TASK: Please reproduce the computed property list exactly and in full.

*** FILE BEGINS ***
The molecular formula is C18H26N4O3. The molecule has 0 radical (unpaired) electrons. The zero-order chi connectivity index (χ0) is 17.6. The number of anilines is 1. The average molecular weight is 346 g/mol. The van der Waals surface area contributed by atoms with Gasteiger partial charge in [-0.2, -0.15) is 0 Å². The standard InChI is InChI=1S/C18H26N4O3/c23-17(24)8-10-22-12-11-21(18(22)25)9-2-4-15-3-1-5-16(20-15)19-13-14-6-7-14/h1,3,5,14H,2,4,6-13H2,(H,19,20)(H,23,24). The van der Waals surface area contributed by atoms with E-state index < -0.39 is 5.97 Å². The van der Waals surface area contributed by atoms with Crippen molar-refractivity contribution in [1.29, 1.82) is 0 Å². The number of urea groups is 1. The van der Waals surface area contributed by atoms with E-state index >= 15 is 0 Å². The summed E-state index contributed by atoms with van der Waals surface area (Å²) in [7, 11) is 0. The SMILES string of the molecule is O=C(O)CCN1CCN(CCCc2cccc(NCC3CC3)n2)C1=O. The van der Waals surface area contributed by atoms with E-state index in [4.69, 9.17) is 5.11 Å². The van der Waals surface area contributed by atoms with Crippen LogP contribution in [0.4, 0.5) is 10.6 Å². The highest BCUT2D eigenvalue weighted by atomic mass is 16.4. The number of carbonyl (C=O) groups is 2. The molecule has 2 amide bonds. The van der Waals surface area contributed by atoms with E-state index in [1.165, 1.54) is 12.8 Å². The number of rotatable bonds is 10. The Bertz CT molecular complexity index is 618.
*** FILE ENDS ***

The molecular formula is C18H26N4O3. The molecule has 0 radical (unpaired) electrons. The zero-order chi connectivity index (χ0) is 17.6. The number of anilines is 1. The average molecular weight is 346 g/mol. The van der Waals surface area contributed by atoms with Gasteiger partial charge in [-0.2, -0.15) is 0 Å². The standard InChI is InChI=1S/C18H26N4O3/c23-17(24)8-10-22-12-11-21(18(22)25)9-2-4-15-3-1-5-16(20-15)19-13-14-6-7-14/h1,3,5,14H,2,4,6-13H2,(H,19,20)(H,23,24). The van der Waals surface area contributed by atoms with E-state index < -0.39 is 5.97 Å². The van der Waals surface area contributed by atoms with Crippen molar-refractivity contribution in [1.29, 1.82) is 0 Å². The number of urea groups is 1. The van der Waals surface area contributed by atoms with E-state index >= 15 is 0 Å². The summed E-state index contributed by atoms with van der Waals surface area (Å²) in [7, 11) is 0. The SMILES string of the molecule is O=C(O)CCN1CCN(CCCc2cccc(NCC3CC3)n2)C1=O. The van der Waals surface area contributed by atoms with E-state index in [4.69, 9.17) is 5.11 Å². The van der Waals surface area contributed by atoms with Crippen LogP contribution in [0.4, 0.5) is 10.6 Å². The highest BCUT2D eigenvalue weighted by atomic mass is 16.4. The number of carbonyl (C=O) groups is 2. The molecule has 2 amide bonds. The van der Waals surface area contributed by atoms with E-state index in [1.165, 1.54) is 12.8 Å². The number of rotatable bonds is 10. The Bertz CT molecular complexity index is 618.